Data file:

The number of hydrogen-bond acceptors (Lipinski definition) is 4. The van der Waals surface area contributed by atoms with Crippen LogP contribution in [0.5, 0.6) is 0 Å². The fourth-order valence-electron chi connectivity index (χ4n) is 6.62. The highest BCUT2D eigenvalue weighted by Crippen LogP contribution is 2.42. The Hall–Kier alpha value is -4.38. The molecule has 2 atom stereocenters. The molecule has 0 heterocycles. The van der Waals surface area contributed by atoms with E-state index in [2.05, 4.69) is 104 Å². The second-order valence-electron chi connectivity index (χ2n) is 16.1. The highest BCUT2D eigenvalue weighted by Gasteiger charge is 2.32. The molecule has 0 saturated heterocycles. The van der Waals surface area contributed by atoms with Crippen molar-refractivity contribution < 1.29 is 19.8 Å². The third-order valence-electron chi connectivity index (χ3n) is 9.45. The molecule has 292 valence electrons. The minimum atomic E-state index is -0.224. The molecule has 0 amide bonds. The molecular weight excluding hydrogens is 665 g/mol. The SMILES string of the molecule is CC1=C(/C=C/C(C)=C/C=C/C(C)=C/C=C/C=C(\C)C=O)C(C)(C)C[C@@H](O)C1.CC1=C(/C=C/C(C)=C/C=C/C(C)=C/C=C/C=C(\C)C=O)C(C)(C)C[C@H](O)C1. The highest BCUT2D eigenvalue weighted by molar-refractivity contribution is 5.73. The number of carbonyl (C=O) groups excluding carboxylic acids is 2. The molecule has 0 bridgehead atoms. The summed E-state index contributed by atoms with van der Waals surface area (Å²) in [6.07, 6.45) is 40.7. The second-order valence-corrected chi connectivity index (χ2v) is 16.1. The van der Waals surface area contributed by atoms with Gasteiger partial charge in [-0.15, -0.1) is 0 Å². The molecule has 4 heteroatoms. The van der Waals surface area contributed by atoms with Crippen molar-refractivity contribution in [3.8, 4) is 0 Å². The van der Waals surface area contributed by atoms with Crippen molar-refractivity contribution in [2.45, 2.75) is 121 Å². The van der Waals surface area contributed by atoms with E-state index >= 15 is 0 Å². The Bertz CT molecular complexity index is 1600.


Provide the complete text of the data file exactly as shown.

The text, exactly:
The number of hydrogen-bond acceptors (Lipinski definition) is 4. The van der Waals surface area contributed by atoms with Crippen LogP contribution in [0.5, 0.6) is 0 Å². The fourth-order valence-electron chi connectivity index (χ4n) is 6.62. The highest BCUT2D eigenvalue weighted by Crippen LogP contribution is 2.42. The Hall–Kier alpha value is -4.38. The molecule has 2 atom stereocenters. The molecule has 0 heterocycles. The van der Waals surface area contributed by atoms with E-state index in [2.05, 4.69) is 104 Å². The second-order valence-electron chi connectivity index (χ2n) is 16.1. The highest BCUT2D eigenvalue weighted by Gasteiger charge is 2.32. The molecule has 0 saturated heterocycles. The van der Waals surface area contributed by atoms with Crippen molar-refractivity contribution < 1.29 is 19.8 Å². The third-order valence-electron chi connectivity index (χ3n) is 9.45. The molecule has 292 valence electrons. The minimum atomic E-state index is -0.224. The molecule has 0 amide bonds. The molecular weight excluding hydrogens is 665 g/mol. The SMILES string of the molecule is CC1=C(/C=C/C(C)=C/C=C/C(C)=C/C=C/C=C(\C)C=O)C(C)(C)C[C@@H](O)C1.CC1=C(/C=C/C(C)=C/C=C/C(C)=C/C=C/C=C(\C)C=O)C(C)(C)C[C@H](O)C1. The highest BCUT2D eigenvalue weighted by molar-refractivity contribution is 5.73. The number of carbonyl (C=O) groups excluding carboxylic acids is 2. The molecule has 0 bridgehead atoms. The summed E-state index contributed by atoms with van der Waals surface area (Å²) in [6.07, 6.45) is 40.7. The second-order valence-corrected chi connectivity index (χ2v) is 16.1. The van der Waals surface area contributed by atoms with Gasteiger partial charge in [-0.15, -0.1) is 0 Å². The molecule has 4 heteroatoms. The van der Waals surface area contributed by atoms with Crippen molar-refractivity contribution in [3.8, 4) is 0 Å². The van der Waals surface area contributed by atoms with Crippen molar-refractivity contribution in [2.45, 2.75) is 121 Å². The van der Waals surface area contributed by atoms with E-state index >= 15 is 0 Å². The Bertz CT molecular complexity index is 1600.